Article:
Introduction

What is The New Yorker? I know it’s a great magazine and that it’s a tremendous source of pleasure in my life. But what exactly is it? This blog’s premise is that The New Yorker is a work of art, as worthy of comment and analysis as, say, Keats’s “Ode on a Grecian Urn.” Each week I review one or more aspects of the magazine’s latest issue. I suppose it’s possible to describe and analyze an entire issue, but I prefer to keep my reviews brief, and so I usually focus on just one or two pieces, to explore in each the signature style of its author. A piece by Ben McGrath is not like a piece by Jill Lepore, and neither is like a piece by Ian Frazier. One could not mistake Finnegan for Goodyear, or Filkins for Khatchadourian, or Bilger for Paumgarten. Each has found a style, and it is that style that I respond to as I read, and want to understand and describe.

Sunday, September 1, 2013

Seamus Heaney's Sensual Apprehension of Life


Seamus Heaney, who died two days ago at age seventy-four, had a close New Yorker connection. Over the years, he contributed thirty-eight poems to the magazine, including his great elegy, “Casualty” (“Rained-on, flower-laden / Coffin after coffin / Seemed to float from the door / Of the packed cathedral / Like blossoms on slow water”) (The New Yorker, April 2, 1979; included in his superb 1979 collection, Field Work). New Yorker poetry critic, Helen Vendler, an ardent champion of Heaney’s work (he dedicated The Spirit Level to her) wrote four pieces on him: “The Music of What Happens” (September 28, 1981); “Echo Soundings, Searches, Probes” (September 23, 1985); “A Wounded Man Falling Towards Me,” (May 13, 1989), and “Choices” (April 15, 1991). They are among the glories of New Yorker critical writing. 

Yesterday, I was pleased to see The New Yorker pay eloquent tribute to Heaney. Dan Chiasson, commenting on Heaney’s sequence of poems called “Squarings,” says, “The work of these poems is to make as real as possible the represented sensory experiences of the child, conveying their aromas and textures as though at first hand” ["Postscript: Seamus Heaney (1939-2013)," “Page-Turner,” newyorker.com, August 30, 2013]. This gets at what I most prize in Heaney’s poetry – his gift for ravishing, sensual, tactile description. Vendler, in her brilliant Seamus Heaney (1998), says, “Heaney’s senses often transmit themselves in language with an ecstatic acuteness.” Here is a yellow curd of butter “weighting the churned up white, / heavy and rich, coagulated sunlight / that they fished, dripping, in a wide tin strainer, / heaped up like gilded gravel in the bowl” (“Churning Day”). And here is the sweet flesh of a blackberry “Like thickened wine: summer’s blood was in it / Leaving stains upon the tongue and lust for / Picking” (“Blackberry-Picking”). And here is the exhumed cadaver called the Grauballe Man (from the extraordinary poem of the same name):

The grain of his wrists
is like bog oak,
the ball of his heel

like a basalt egg.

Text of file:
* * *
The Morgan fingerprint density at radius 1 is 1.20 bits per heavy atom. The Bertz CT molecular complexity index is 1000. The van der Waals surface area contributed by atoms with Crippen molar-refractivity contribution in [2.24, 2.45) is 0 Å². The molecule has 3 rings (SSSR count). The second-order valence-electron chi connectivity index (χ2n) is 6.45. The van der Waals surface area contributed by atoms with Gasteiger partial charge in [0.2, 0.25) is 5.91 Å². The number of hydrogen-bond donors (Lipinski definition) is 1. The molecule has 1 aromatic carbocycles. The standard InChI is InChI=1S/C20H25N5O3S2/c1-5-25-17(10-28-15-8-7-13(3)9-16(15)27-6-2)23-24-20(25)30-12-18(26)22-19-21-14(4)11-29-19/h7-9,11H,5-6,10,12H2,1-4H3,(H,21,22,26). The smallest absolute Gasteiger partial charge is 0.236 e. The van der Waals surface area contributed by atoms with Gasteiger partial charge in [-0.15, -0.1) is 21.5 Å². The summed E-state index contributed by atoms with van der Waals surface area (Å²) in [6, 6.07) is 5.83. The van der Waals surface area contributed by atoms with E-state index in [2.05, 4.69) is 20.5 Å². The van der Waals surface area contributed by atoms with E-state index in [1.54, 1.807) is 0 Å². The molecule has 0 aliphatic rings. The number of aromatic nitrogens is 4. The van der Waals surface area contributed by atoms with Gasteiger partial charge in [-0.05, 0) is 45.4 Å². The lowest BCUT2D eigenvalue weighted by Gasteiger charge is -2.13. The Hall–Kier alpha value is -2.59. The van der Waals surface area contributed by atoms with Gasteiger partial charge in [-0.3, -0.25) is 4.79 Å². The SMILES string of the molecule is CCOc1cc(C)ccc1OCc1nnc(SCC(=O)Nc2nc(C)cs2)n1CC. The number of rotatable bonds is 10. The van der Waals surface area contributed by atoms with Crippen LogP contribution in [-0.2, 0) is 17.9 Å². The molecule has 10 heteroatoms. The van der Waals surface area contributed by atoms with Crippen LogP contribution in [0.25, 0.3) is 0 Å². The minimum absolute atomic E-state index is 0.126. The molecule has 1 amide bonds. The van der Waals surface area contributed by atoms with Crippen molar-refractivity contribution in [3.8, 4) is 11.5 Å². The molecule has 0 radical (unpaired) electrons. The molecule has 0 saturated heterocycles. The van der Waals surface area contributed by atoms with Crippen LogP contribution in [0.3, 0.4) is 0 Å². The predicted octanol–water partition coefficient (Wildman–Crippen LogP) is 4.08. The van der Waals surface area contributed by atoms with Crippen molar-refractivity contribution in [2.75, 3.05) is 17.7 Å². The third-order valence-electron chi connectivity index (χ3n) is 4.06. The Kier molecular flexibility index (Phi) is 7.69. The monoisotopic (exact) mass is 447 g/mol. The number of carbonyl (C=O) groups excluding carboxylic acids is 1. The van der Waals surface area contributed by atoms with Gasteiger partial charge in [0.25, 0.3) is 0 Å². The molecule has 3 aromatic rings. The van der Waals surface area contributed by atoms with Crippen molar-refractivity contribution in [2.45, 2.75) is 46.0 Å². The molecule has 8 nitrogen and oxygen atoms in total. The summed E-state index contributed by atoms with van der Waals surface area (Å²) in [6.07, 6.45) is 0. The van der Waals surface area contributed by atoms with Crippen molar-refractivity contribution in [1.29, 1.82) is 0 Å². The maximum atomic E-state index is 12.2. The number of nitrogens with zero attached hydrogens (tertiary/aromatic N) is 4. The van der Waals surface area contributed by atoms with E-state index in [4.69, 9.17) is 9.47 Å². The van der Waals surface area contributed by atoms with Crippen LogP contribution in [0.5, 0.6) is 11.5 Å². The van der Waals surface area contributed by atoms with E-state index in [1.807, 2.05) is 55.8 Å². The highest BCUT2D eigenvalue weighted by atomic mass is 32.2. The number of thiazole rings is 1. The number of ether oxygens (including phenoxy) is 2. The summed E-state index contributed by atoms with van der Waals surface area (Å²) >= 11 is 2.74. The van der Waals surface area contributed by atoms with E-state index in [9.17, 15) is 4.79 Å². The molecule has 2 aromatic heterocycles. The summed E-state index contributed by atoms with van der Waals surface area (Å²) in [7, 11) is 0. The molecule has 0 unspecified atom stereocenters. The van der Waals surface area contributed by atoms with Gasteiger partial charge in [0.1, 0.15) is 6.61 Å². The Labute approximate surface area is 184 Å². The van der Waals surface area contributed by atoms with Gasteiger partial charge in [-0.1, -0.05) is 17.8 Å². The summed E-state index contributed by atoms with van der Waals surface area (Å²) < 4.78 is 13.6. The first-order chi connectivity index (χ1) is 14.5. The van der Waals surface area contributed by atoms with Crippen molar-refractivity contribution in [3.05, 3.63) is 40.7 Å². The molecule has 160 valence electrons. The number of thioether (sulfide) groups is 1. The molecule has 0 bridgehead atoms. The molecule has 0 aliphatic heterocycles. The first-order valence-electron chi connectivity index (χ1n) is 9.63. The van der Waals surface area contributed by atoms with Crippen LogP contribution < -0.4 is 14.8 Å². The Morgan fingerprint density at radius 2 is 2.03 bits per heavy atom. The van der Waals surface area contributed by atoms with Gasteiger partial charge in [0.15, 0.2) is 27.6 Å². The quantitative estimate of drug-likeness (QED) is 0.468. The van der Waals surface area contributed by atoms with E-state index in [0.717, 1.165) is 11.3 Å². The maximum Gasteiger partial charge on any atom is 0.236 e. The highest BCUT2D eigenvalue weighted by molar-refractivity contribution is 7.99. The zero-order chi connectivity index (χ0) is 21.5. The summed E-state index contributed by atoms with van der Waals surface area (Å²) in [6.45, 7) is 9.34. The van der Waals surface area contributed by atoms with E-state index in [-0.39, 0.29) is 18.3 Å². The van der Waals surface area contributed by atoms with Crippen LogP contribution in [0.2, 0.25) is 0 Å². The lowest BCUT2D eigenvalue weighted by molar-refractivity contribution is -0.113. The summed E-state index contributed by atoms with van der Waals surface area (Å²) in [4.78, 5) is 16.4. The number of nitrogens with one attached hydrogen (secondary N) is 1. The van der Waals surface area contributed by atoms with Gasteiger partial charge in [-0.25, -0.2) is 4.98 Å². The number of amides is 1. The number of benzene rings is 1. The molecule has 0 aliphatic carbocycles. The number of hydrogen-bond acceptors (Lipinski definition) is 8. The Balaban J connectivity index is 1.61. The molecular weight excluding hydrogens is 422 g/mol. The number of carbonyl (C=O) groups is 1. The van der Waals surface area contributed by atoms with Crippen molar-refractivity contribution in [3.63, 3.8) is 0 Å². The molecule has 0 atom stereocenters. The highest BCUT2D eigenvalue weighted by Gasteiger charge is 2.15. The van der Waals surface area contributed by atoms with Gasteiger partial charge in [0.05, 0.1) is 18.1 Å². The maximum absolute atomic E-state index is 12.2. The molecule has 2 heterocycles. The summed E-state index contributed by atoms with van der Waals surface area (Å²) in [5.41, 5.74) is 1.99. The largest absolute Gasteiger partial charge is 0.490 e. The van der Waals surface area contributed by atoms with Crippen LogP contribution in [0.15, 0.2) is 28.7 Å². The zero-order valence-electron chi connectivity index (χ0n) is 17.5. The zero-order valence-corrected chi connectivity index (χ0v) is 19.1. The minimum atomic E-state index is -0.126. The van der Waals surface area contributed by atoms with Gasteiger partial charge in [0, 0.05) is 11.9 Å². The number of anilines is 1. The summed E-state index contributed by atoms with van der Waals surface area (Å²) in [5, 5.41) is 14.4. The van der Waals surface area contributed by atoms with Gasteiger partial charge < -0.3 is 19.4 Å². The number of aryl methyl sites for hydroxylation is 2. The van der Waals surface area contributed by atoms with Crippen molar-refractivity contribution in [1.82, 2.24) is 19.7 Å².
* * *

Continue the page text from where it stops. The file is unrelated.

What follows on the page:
His instep has shrunk
cold as a swan’s foot
or a wet swamp root.

His hips are the ridge
and purse of a mussel,
his spine an eel arrested
under a glisten of mud.

The head lifts,
the chin is a visor
raised above the vent
of his slashed throat

that has tanned and toughened.
The cured wound
opens inward to a dark
elderberry place.
                        
Chiasson is right when he says, in “Postscript,” that Heaney’s “poems about peat bogs and what they preserve are probably the most important English-language poems written in the past fifty years about violence.” [Incredibly, James Fenton dissents on this point; in his “The Orpheus of Ulster” (The Strength of Poetry), he says, “I don’t much care for what he fishes out of bogs.”] But if Grauballe Man represents atrocity, he’s also, as Vendler points out, “in the plainness of his utter amalgamation of all being (tar, water, wood, basalt, egg, swan root, mussel, eel, mud, armor, leather), a figure of incomparable beauty” (“The Music of What Happens”). Beauty runs through all that Heaney wrote, including his incomparable criticism. His Preoccupations (1980) and The Government of the Tongue (1988) are, for me, touchstones. In “Feeling Into Words” (in Preoccupations), Heaney provides this unforgettable definition of technique:

Technique entails the watermarking of your essential patterns of perception, voice and thought into the touch and texture of your lines; it is that whole creative effort of the mind’s and body’s resources to bring the meaning of existence within the jurisdiction of form.

Regarding the importance of rhythm, he says, “A new rhythm, after all, is a new life given to the world, a resuscitation not just of the ear but of the springs of being” (“Sounding Auden,” in The Government of the Tongue). In “Lowell’s Command” (The Government of Tongue), he quotes the concluding lines of three of Robert Lowell’s poems and says, “Closing lines like these would tremble in the centre of the ear like an arrow in a target and set the waves of suggestion rippling.” On Wordsworth’s poetic voice, he says, “As his poetic feet repeat his footfalls, the earth seems to be a treadmill that he turns; the big diurnal roll is sensed through the poetic beat and the world moves like a waterwheel under the fall of his voice” (“The Makings of a Music,” in Preoccupations). On and on – as a poet and as an essayist, Heaney is endlessly quotable. Vendler called his pieces on Bishop, Lowell, Plath, and Auden “the best in recent memory” (in “A Wounded Man Falling Towards Me”). She said that twenty-four years ago. It still applies today.

Credit: The above photo of Seamus Heaney, by Richard Franck Smith, illustrates Joshua Rothman’s "Seamus Heaney in The New Yorker" (“Page-Turner,” newyorker.com, August 30, 2013).

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